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Google’s Zero Trust 'BeyondCorp' Infrastructure Shows Future Of Network Security

By - Source: Google
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Last year, Google started changing its network security policies to a new model of “zero trust,” which treats its own internal network as the insecure Internet. Google released a new paper detailing how this new model works for its network security policies.

The new model, called “BeyondCorp,” should put an end to conventional perimeter-breaching attacks, which can expose most computers on a network due to a lack of strong device-oriented security.

"Unlike the conventional perimeter security model, BeyondCorp doesn’t gate access to services and tools based on a user’s physical location or the originating network; instead, access policies are based on information about a device, its state, and its associated user. BeyondCorp considers both internal networks and external networks to be completely untrusted, and gates access to applications by dynamically asserting and enforcing levels, or tiers, of access,” said Google security engineers in a recent paper.

BeyondCorp Components

The BeyondCorp infrastructure contains multiple components that all play a role in increasing the security of the network.

Devices And Hosts

The first part in implementing BeyondCorp is choosing a basic inventory of devices and “hosts,” which represent specific versions of certain software that can be trusted to be secure.

Tiered Access

After a given set of devices is selected, Google enables “tiered access” for devices and resources. Each device would need to have the same level or higher of trustworthiness as the resources that need to be accessed. This is useful to avoid having employees access highly sensitive information from a PC or mobile device that has low security. The more sensitive a resource is, the more secure the device and the operating system on it need to be, before it can be accessed.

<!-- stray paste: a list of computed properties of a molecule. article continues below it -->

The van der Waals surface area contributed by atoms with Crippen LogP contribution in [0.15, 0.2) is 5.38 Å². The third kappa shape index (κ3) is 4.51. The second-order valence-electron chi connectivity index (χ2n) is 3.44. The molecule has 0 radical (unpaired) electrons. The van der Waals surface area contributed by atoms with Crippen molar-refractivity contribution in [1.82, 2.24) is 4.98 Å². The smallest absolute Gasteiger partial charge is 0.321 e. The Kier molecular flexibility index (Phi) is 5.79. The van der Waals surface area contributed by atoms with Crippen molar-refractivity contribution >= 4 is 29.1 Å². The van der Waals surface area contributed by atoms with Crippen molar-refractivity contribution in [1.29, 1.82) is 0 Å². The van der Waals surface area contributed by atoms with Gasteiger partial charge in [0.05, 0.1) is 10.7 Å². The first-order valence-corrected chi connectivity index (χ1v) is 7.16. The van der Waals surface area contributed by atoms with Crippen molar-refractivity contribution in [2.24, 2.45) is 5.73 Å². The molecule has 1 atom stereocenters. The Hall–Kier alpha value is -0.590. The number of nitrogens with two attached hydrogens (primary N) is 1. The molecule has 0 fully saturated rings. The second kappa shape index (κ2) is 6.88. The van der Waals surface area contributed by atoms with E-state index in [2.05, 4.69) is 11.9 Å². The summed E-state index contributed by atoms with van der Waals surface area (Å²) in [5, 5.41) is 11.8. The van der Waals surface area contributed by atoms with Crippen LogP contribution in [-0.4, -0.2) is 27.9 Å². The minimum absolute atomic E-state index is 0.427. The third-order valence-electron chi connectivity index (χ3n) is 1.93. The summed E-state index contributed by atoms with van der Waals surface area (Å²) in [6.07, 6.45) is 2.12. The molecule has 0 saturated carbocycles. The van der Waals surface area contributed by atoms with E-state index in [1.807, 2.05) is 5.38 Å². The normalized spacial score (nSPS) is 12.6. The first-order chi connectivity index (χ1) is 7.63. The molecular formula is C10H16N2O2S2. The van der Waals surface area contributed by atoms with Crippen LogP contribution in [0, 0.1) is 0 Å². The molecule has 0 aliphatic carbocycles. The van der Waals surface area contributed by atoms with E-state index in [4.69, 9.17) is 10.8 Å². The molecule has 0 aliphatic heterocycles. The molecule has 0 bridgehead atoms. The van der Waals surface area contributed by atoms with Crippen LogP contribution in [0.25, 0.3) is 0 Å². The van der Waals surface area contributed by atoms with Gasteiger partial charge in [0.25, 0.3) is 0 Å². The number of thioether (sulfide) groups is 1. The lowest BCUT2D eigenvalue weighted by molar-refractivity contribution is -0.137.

Device Inventory Service

This service provides a cycle of updates, vulnerability scans, digital certificates, and general asset management for devices. It also retains historical data, allowing for security audits later on and to keep track of device life cycles.

Types Of Data

Google puts data in two categories: observed and prescribed. The observed data includes items such as:

  • The last time a security scan was performed on the device, in addition to the results of the scan
  • The last-synced policies and timestamp from Active Directory
  • OS version and patch level
  • Any installed software

Prescribed data is manually maintained by IT operations, and includes:

  • The assigned owner of the device
  • Users and groups allowed to access the device
  • DNS and DHCP assignments
  • Explicit access to particular VLANs

Google uses all of this data to see where there is a conflict, which could point to a possible breach.

Data Processing

To keep the Device Inventory Service up to date, all data must be transformed into a common data format. Afterwards, the data is correlated to create unique device specific records. Google warned that this is not an easy task, as it may be hard to correlate certain identifiers such as digital certificates, asset IDs, and hard drive serial numbers to describe a single device. Complications can also arise if these identifiers are manually added incorrectly into the system.